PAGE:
Johns Hopkins quality of care expert discusses end-of-life care, costs

Improved care begins with difficult conversations, Pronovost says

"How can we reduce end-of-life healthcare costs?"

This question was recently posed by The Wall Street Journal to 16 experts, including Peter Pronovost, a practicing anesthesiologist, critical-care physician, professor, and Johns Hopkins Medicine's senior vice president and director of the Armstrong Institute for Patient Safety and Quality.

In his response, Pronovost first acknowledged that discussions about end-of-life care are difficult but important, and he suggested that one way to cut costs would be to "consider whether palliative care and hospice are appropriate."

While hospice care seeks to alleviate pain and suffering during the final days and hours of life, palliative care is delivered alongside traditional therapies focused on eliminating disease and improving health. The combination of palliative care with typical care improves symptoms, lessens depression and anxiety, improves people's knowledge of their prognosis, helps them set appropriate goals for care, and leads to more and earlier use of hospice.

This cost of this earlier use of hospice adds up, Pronovost says. And though the goal of end-of-life care is to allow patients to die comfortably at home, this doesn't always happen. According to Pronovost, "in a study of end-of-life care for Medicare beneficiaries with cancer, 60% of Medicare patients with poor prognosis cancer were hospitalized during their last month of life. Of those, half will die in the hospital."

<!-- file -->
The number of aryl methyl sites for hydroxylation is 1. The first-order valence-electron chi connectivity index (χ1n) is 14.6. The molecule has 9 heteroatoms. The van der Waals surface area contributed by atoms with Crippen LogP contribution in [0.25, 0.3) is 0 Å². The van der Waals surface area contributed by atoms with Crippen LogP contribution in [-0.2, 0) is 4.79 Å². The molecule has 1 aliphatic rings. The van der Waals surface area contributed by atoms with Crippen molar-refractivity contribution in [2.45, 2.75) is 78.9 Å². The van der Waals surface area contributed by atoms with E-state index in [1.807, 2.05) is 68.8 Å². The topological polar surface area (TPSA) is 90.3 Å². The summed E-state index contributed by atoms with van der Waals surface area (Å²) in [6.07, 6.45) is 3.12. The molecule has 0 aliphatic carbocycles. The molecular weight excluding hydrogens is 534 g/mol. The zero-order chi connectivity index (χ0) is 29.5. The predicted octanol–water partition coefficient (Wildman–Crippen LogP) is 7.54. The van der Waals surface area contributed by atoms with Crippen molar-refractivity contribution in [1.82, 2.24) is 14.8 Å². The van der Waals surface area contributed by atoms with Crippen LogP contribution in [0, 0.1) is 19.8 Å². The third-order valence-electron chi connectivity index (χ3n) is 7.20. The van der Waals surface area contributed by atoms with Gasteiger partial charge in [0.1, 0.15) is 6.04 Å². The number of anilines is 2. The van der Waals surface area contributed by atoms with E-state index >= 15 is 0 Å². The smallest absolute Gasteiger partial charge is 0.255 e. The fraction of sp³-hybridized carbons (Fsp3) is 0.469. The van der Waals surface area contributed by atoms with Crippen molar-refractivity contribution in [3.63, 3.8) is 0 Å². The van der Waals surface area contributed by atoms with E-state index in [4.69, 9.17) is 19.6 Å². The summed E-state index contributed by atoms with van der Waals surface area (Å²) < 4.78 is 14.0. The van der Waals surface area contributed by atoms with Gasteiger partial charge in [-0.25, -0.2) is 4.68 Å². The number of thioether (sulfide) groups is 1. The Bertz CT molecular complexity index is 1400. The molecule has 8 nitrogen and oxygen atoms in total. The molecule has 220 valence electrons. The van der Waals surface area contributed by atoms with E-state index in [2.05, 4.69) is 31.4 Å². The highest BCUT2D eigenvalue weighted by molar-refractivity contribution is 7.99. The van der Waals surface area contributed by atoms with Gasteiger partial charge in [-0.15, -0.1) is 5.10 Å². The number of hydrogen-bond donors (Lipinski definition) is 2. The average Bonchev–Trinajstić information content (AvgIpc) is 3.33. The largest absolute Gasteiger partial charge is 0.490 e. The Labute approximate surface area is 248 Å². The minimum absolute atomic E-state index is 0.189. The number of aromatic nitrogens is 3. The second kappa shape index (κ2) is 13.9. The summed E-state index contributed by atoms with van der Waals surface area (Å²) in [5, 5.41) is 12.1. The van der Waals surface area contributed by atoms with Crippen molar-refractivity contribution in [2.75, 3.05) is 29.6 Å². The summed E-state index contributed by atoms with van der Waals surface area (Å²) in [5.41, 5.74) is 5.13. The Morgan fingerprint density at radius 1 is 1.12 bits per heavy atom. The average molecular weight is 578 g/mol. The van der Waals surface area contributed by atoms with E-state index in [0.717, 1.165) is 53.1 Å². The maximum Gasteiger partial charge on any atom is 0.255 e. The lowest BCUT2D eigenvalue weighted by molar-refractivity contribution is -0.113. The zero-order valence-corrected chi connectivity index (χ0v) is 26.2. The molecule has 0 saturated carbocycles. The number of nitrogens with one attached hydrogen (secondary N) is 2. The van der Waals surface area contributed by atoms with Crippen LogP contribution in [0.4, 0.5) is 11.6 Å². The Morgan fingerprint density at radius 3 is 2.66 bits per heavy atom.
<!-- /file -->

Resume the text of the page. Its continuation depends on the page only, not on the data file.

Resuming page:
All of these facts and figures must be taken into account when a patient and his or her loved ones are considering end-of-life care, Pronovost says. And though the conversations will, again, be difficult, healthcare workers and patients need to have them. The sooner the better.

Says Pronovost:

Everyone should get an advance directive and appoint a durable power of attorney. These documents allow you to spell out exactly what you want and who can make medical decisions for you if you are unable to make your own. If you are seriously ill, ask your doctors about your prognosis, what life will be like in the future and how you can plan. ... According to a recent study from the Journal of Clinical Oncology, having a discussion about dying two months before death rather than one month before death allows better planning and decreases the chance of dying in the hospital from 50% to 19%.

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